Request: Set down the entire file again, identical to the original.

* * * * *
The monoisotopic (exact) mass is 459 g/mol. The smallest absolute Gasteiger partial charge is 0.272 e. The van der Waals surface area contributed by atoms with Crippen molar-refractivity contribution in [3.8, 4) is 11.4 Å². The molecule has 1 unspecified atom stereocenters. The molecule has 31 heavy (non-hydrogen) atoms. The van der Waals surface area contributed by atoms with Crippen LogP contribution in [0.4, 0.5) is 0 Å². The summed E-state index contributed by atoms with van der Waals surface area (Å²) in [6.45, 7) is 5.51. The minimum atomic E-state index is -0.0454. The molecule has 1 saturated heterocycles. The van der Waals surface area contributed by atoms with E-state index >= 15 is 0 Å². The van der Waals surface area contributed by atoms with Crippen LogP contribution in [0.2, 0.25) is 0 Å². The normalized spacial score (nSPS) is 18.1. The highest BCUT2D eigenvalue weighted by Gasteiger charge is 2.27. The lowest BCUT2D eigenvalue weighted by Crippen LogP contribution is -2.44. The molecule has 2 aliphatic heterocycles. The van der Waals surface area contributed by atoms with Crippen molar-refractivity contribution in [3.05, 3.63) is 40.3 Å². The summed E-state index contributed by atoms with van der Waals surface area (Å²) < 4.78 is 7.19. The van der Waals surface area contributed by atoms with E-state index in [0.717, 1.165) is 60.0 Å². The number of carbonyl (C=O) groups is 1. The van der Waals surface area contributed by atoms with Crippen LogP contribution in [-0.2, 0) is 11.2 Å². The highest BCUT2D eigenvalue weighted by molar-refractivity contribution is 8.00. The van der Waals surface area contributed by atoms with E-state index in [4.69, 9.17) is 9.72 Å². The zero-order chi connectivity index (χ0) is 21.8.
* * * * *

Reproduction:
The monoisotopic (exact) mass is 459 g/mol. The smallest absolute Gasteiger partial charge is 0.272 e. The van der Waals surface area contributed by atoms with Crippen molar-refractivity contribution in [3.8, 4) is 11.4 Å². The molecule has 1 unspecified atom stereocenters. The molecule has 31 heavy (non-hydrogen) atoms. The van der Waals surface area contributed by atoms with Crippen LogP contribution in [0.4, 0.5) is 0 Å². The summed E-state index contributed by atoms with van der Waals surface area (Å²) in [6.45, 7) is 5.51. The minimum atomic E-state index is -0.0454. The molecule has 1 saturated heterocycles. The van der Waals surface area contributed by atoms with E-state index >= 15 is 0 Å². The van der Waals surface area contributed by atoms with Crippen LogP contribution in [0.2, 0.25) is 0 Å². The normalized spacial score (nSPS) is 18.1. The highest BCUT2D eigenvalue weighted by Gasteiger charge is 2.27. The lowest BCUT2D eigenvalue weighted by Crippen LogP contribution is -2.44. The molecule has 2 aliphatic heterocycles. The van der Waals surface area contributed by atoms with Crippen molar-refractivity contribution in [3.05, 3.63) is 40.3 Å². The summed E-state index contributed by atoms with van der Waals surface area (Å²) < 4.78 is 7.19. The van der Waals surface area contributed by atoms with E-state index in [0.717, 1.165) is 60.0 Å². The number of carbonyl (C=O) groups is 1. The van der Waals surface area contributed by atoms with Crippen LogP contribution in [-0.2, 0) is 11.2 Å². The highest BCUT2D eigenvalue weighted by molar-refractivity contribution is 8.00. The van der Waals surface area contributed by atoms with E-state index in [4.69, 9.17) is 9.72 Å². The zero-order chi connectivity index (χ0) is 21.8.